Fools rush in: Dear celebrities, get your PR reps to do some research before posting online

There are too many bad takes on the internet as it is, and celebrities only add to misinformation around Israel-Palestine.

WrittenBy:Jayashree Arunachalam
Sarah Silverman, Kangana Ranaut, Jamie Lee Curtis and Gal Gadot.
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In times of crisis and current affairs, there are four kinds of celebrities in the world. The current escalation of violence in Israel-Palestine has exemplified this.

The first are the ones who drink the Kool-Aid of western imperialism, posting American talking points on Israel’s innocence. They tell audiences that supporting Palestine is supporting Hamas (it’s not) and that supporting Palestine is anti-semitism (it’s not). They’re people like Amy Schumer, Sarah Silverman and Gal Gadot (who as an Israeli did her mandatory two years in the IDF), who speak with great authority and their followers will listen. 

The second – a much smaller category – are those who are clued in enough to understand the Israel-Palestine conflict and why words like “war” cannot apply when only one side is armed to the teeth and supported and funded by western countries.

The third category is celebrities who do nothing. Perhaps they’ll hit pause on posting on social media for a bit to be polite. But life goes on otherwise; they see no need to tick off their fans by “talking politics”.

And then there’s the fourth, perhaps the most piteous. These are celebrities without a clue, but desperate to contribute in some way to ongoing discourse. Their PR reps work overtime to find them ways to prove they’re aware and they care about the world. 

The result? It’s celebrities sitting in their lavish homes during the pandemic and singing Imagine, or Bollywood heroes ignoring all issues back home to tell us #BlackLivesMatter. It’s an actor posting a video about how the world would be different if she’d been Vladimir Putin’s mother, and a billionaire singer posting a picture of Gaza with the caption “praying for Israel”.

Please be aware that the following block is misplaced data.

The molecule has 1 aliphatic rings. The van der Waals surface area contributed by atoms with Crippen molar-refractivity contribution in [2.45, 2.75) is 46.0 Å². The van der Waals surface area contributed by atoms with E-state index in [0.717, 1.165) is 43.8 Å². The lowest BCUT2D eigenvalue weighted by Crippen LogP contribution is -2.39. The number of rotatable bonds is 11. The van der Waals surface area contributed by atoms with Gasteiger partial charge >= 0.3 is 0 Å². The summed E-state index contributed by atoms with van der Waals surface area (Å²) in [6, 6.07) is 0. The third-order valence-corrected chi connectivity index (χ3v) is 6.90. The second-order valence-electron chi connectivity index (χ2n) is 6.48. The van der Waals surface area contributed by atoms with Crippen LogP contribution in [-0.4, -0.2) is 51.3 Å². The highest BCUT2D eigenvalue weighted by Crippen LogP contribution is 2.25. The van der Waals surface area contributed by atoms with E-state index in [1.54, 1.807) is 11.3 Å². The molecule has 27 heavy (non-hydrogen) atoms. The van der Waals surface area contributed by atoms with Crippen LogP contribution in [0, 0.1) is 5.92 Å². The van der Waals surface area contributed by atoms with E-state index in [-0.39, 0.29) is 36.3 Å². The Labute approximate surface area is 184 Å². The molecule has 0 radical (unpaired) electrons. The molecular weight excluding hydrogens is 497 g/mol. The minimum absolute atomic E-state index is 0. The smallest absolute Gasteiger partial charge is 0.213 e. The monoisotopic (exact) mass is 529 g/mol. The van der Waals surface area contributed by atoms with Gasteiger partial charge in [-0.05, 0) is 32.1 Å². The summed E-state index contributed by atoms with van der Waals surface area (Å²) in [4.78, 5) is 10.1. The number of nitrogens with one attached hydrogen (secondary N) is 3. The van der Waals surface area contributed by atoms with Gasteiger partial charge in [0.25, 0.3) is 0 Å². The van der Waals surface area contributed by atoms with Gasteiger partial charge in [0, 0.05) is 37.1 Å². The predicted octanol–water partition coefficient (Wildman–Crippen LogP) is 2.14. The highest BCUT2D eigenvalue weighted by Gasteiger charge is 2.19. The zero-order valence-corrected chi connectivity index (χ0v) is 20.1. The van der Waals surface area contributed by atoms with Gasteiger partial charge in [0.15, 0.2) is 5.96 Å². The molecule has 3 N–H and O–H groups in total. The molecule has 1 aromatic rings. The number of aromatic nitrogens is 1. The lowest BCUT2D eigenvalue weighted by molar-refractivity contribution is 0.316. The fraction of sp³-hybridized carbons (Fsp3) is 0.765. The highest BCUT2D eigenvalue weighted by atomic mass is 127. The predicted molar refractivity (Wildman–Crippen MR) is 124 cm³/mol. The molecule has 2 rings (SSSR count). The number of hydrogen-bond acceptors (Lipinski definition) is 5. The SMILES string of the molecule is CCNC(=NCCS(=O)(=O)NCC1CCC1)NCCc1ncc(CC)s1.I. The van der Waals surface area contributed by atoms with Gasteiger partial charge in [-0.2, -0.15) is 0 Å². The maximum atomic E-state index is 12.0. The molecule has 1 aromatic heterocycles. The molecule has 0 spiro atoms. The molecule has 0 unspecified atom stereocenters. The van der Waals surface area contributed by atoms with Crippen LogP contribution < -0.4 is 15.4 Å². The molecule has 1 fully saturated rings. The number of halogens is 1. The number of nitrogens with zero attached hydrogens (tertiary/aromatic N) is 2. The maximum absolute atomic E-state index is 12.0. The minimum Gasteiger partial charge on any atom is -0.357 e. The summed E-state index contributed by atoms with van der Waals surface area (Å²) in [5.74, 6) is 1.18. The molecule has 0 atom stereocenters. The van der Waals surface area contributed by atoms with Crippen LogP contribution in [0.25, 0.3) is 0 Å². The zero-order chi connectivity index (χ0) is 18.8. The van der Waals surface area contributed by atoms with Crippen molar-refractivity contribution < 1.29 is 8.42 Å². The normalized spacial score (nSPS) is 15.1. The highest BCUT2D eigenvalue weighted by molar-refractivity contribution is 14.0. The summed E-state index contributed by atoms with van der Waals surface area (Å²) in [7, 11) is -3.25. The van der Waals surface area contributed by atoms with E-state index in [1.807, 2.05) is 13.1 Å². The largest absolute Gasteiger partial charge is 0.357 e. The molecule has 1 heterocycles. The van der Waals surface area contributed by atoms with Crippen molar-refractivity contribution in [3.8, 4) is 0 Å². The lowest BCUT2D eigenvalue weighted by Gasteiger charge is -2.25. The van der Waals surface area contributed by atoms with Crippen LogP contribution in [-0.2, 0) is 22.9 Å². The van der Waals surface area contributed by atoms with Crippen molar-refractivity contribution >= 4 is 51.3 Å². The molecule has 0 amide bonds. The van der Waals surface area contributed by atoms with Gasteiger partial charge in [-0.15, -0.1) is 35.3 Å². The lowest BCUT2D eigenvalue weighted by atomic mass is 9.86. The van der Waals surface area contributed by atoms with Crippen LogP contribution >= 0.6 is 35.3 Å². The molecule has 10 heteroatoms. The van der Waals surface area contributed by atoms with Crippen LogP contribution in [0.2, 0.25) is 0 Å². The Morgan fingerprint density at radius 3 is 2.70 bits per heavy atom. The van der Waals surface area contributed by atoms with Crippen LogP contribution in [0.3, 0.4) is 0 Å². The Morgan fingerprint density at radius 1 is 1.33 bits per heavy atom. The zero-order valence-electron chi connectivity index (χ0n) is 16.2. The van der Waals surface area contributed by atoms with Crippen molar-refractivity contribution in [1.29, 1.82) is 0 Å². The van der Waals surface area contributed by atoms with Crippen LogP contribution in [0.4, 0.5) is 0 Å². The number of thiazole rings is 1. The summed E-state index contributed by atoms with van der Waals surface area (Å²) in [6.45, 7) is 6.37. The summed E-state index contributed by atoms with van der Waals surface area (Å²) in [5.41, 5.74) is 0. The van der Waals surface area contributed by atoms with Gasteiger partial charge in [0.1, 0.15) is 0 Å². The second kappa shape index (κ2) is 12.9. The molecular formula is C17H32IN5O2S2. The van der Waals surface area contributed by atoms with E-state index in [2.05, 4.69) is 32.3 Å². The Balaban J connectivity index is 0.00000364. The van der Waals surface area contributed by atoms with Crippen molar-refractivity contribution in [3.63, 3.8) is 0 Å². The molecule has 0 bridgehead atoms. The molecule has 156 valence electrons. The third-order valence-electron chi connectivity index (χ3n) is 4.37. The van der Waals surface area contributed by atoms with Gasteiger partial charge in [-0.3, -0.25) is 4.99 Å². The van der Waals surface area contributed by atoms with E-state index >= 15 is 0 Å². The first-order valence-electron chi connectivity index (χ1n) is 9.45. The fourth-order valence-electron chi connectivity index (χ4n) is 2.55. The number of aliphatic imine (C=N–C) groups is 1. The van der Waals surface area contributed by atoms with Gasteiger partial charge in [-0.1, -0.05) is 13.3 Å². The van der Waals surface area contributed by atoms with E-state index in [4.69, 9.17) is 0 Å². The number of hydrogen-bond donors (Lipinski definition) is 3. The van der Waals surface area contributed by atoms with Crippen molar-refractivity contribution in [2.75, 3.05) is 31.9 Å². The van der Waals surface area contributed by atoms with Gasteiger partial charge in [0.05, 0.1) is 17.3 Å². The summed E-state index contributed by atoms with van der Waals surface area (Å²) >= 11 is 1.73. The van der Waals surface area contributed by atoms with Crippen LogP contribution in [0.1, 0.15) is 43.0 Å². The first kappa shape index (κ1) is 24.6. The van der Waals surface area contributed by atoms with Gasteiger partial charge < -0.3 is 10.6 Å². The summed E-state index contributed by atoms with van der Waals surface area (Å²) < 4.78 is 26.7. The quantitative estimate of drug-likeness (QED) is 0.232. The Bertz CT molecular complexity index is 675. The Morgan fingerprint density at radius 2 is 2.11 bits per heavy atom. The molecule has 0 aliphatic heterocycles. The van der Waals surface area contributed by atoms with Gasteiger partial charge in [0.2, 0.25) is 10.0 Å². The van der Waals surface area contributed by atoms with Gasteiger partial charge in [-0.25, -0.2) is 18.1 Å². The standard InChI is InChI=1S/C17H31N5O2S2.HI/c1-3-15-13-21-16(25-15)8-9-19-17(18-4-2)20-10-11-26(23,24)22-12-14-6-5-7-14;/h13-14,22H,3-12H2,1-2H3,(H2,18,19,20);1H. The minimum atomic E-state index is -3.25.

Now, this works well for less controversial issues like animal rescue or saving the environment – issues that aren’t as contentious as geopolitics. But when it comes to the latter, more often than not, these efforts go horribly wrong.


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And it’s the mistakes we remember, not the wins. It’s Kendall Jenner’s ad proposing we can tackle police brutality by offering them a can of Pepsi. Or Kim Kardashian telling women to “get your ass up and work” (though we’ll also commend her work for death row inmates).

But why should celebrities speak out at all, you might ask? Their job is to entertain, not assume the position of political pundit. After all, wouldn’t it have been better if Kangana Ranaut didn’t meet the Israeli ambassador to pontificate on “Hindu genocide” and thus the similarity between Hindus and Jews?

The problem is that news and opinions today are driven not by content but by amplification. It isn’t enough to report on issues, you need to attract enough clicks to go viral. 

It’s why more people get their news today from celebrities and influencers, not journalists. It’s also why celebrities began hiring social media managers in the early 2010s to craft “storylines” for themselves on the causes they’d like to support, or be seen supporting, while also coming off as organic and authentic.

And celebrities lend a weight to causes that wouldn’t exist otherwise. In 2020, a single tweet by Rihanna on the Indian farmer protests – “why aren’t we talking about this?” – drew global attention to what was happening. It annoyed the Indian government enough that the Ministry of External Affairs issued a statement saying “vested groups” were “trying to enforce their agenda on these protests”.

The Palestine question